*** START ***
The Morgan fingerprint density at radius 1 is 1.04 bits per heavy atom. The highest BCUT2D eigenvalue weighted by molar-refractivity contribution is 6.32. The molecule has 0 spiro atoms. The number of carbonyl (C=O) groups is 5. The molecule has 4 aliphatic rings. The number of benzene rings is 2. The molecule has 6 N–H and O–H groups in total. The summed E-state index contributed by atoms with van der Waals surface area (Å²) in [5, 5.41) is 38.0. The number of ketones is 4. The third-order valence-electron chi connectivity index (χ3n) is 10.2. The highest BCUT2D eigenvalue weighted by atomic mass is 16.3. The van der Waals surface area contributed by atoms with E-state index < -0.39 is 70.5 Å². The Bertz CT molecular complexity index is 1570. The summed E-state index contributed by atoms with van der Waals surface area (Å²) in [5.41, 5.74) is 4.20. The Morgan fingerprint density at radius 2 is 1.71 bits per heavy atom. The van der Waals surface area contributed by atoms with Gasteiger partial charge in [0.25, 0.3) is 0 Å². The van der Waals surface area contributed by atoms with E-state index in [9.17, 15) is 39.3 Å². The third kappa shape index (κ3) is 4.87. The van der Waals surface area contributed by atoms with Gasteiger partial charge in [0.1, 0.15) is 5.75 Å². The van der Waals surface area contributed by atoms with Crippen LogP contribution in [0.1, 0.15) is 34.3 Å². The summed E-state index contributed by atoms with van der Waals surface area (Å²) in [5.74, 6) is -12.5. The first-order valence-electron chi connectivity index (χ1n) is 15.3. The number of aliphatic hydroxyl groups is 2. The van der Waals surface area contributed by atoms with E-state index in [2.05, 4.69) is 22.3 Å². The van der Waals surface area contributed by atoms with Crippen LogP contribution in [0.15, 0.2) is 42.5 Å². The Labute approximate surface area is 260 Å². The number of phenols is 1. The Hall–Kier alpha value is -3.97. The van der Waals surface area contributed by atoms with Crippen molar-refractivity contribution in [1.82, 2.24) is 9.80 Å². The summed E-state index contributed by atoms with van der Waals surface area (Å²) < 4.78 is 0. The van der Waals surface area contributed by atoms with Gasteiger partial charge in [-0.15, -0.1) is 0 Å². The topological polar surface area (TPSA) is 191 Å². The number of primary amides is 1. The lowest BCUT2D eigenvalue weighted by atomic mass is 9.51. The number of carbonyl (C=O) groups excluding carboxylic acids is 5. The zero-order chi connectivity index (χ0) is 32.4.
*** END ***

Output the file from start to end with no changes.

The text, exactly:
The Morgan fingerprint density at radius 1 is 1.04 bits per heavy atom. The highest BCUT2D eigenvalue weighted by molar-refractivity contribution is 6.32. The molecule has 0 spiro atoms. The number of carbonyl (C=O) groups is 5. The molecule has 4 aliphatic rings. The number of benzene rings is 2. The molecule has 6 N–H and O–H groups in total. The summed E-state index contributed by atoms with van der Waals surface area (Å²) in [5, 5.41) is 38.0. The number of ketones is 4. The third-order valence-electron chi connectivity index (χ3n) is 10.2. The highest BCUT2D eigenvalue weighted by atomic mass is 16.3. The van der Waals surface area contributed by atoms with E-state index < -0.39 is 70.5 Å². The Bertz CT molecular complexity index is 1570. The summed E-state index contributed by atoms with van der Waals surface area (Å²) in [5.41, 5.74) is 4.20. The Morgan fingerprint density at radius 2 is 1.71 bits per heavy atom. The van der Waals surface area contributed by atoms with Gasteiger partial charge in [0.25, 0.3) is 0 Å². The van der Waals surface area contributed by atoms with E-state index in [9.17, 15) is 39.3 Å². The third kappa shape index (κ3) is 4.87. The van der Waals surface area contributed by atoms with Gasteiger partial charge in [0.1, 0.15) is 5.75 Å². The van der Waals surface area contributed by atoms with Crippen LogP contribution in [0.1, 0.15) is 34.3 Å². The summed E-state index contributed by atoms with van der Waals surface area (Å²) in [5.74, 6) is -12.5. The first-order valence-electron chi connectivity index (χ1n) is 15.3. The number of aliphatic hydroxyl groups is 2. The van der Waals surface area contributed by atoms with E-state index in [2.05, 4.69) is 22.3 Å². The van der Waals surface area contributed by atoms with Crippen LogP contribution in [0.15, 0.2) is 42.5 Å². The Labute approximate surface area is 260 Å². The number of phenols is 1. The Hall–Kier alpha value is -3.97. The van der Waals surface area contributed by atoms with Crippen molar-refractivity contribution in [1.82, 2.24) is 9.80 Å². The summed E-state index contributed by atoms with van der Waals surface area (Å²) < 4.78 is 0. The van der Waals surface area contributed by atoms with Gasteiger partial charge in [-0.15, -0.1) is 0 Å². The topological polar surface area (TPSA) is 191 Å². The number of primary amides is 1. The lowest BCUT2D eigenvalue weighted by atomic mass is 9.51. The number of carbonyl (C=O) groups excluding carboxylic acids is 5. The zero-order chi connectivity index (χ0) is 32.4.